• Develop and provide small seed funding opportunities to support research on structural racism or that promote diversity. Chapman University provides seed funding for research and creative activities that serve the needs of diverse communities. UCSF has introduced an intramural seed grant focused on anti-Black racism in health research.

We wish to thank all the participants in our 2020 Pacific Regional presentation, Leveraging the RD Toolbox to Support Institutional Diversity Efforts, for sharing the important work they are doing. The above list of actions is by no means exhaustive, instead we hope it sparks new ideas and implementation efforts. During the 13th Annual NORDP conference, we will continue this dialog and actively explore ways that we as RD professionals can support DEIB during the session titled Leveraging and Building the RD Toolbox to Support Institutional DEIB Goals. Please join us on May 4, 2021 at 12:15 pm. NORDP will also host another set of Conversation Roadblock discussions around the virtual conference as well, so get ready for this valuable conference add-on and join in on uncomfortable conversations! 

Figure 1. The Pyramid of accountability for Research Development Professionals (graphic inspired by @blessthemessy)

Strategic Alliances Committee Update: Volunteers Needed

One of the first committees to exist within NORDP, the Strategic Alliances Committee builds mutually beneficial relationships with other organizations to strengthen NORDP’s position in the global research enterprise and benefit NORDP members. To continue this work, the committee is actively recruiting volunteers in two areas:

1) Liaisons – The NORDP website describes this long-standing program that taps NORDP members to gather and share relevant and useful information as part of a broad and strategic outreach program. More than 20 NORDP members are currently engaged as liaisons, and more are needed to connect with various professional societies, federal agencies, and other organizations that are potential sources of collaboration and professional development for NORDP members. If you’re interested in serving as a liaison, please contact Karen Eck at keck@odu.edu.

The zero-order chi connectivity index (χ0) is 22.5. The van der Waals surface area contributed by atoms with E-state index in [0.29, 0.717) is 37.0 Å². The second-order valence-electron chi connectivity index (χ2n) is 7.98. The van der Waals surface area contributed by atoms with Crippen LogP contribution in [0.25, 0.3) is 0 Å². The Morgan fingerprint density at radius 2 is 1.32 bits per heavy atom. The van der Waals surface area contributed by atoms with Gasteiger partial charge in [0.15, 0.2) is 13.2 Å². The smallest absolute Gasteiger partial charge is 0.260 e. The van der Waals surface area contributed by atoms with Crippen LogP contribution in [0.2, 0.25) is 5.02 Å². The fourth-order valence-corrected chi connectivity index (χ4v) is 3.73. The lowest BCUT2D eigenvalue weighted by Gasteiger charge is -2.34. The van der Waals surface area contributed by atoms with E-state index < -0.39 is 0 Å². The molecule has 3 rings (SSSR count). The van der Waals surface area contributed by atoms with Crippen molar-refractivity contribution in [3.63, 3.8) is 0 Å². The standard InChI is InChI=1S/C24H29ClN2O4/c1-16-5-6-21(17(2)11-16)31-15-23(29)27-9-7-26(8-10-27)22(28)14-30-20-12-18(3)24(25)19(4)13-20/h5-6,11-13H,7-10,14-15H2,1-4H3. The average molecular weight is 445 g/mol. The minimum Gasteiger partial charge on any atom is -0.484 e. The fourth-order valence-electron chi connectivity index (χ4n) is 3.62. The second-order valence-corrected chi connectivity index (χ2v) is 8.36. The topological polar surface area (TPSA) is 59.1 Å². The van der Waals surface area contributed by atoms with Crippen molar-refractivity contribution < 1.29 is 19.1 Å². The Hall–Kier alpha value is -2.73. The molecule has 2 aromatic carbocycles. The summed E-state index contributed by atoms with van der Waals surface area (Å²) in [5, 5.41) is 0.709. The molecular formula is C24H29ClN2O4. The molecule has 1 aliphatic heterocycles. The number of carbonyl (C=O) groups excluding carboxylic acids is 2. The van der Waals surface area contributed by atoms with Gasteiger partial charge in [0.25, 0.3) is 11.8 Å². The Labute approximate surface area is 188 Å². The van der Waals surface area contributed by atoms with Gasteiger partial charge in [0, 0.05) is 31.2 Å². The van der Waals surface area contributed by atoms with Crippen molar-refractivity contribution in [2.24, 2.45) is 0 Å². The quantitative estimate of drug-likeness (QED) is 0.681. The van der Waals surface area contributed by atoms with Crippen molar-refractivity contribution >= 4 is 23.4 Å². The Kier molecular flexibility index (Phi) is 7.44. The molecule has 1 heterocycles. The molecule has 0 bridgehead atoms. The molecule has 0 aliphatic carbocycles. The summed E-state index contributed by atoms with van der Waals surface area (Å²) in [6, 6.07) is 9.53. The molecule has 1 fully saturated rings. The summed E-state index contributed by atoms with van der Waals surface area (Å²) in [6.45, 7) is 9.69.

2) Communications – With dozens of liaisons gathering vital information, the committee is looking for members to help disseminate that information. This might include contacting liaisons and drafting blog posts, establishing a calendar of liaison partner events, or assisting with NORDP presentations made at liaison partner events. If you’re interested in helping with this, please contact Sharon Pound at spound@utk.edu.

NORDP fosters a culture of inclusive excellence by actively promoting and supporting diversity, inclusion and equity in all its forms to expand our worldview, enrich our work, and elevate our profession.

Featured NORDP 2021 Session: “Mindfulness” with Dr. Kelcey Stratton

Dr. Kelcey Stratton will join NORDP members for a mindfulness session during the NORDP 2021 conference on Monday, May 3rd at 1:45pm EDT. Her session will focus on skills to mindfully pause, improve presence, and cultivate gratitude, compassion, and positive emotions. Participants will have a chance to practice evidence-based strategies to manage moments of stress and support their well-being.

Dr. Stratton is a clinical psychologist and the Program Manager for Resilience and Well-Being Services in the Michigan Medicine Office of Counseling and Workplace Resilience. In this role, she develops programs and strategies to enhance well-being for faculty and staff at Michigan Medicine. She has a particular interest in the areas of stress and resilience, trauma-informed care, mindfulness, and the use of narrative and reflective practices.

Prior to coming to University of Michigan, Dr. Stratton lived and worked in South Africa for several years, where she served as a mental health clinician and consultant to Peace Corps volunteers and medical providers in over 65 countries. She has also worked as a clinician and researcher in the VA health system, where she focused on post-traumatic stress concerns. She completed her undergraduate studies at the University of Oregon and her Ph.D. in clinical psychology at the New School for Social Research in New York City.

Follow @NORDP_official on Twitter for all the latest #NORDP2021 updates.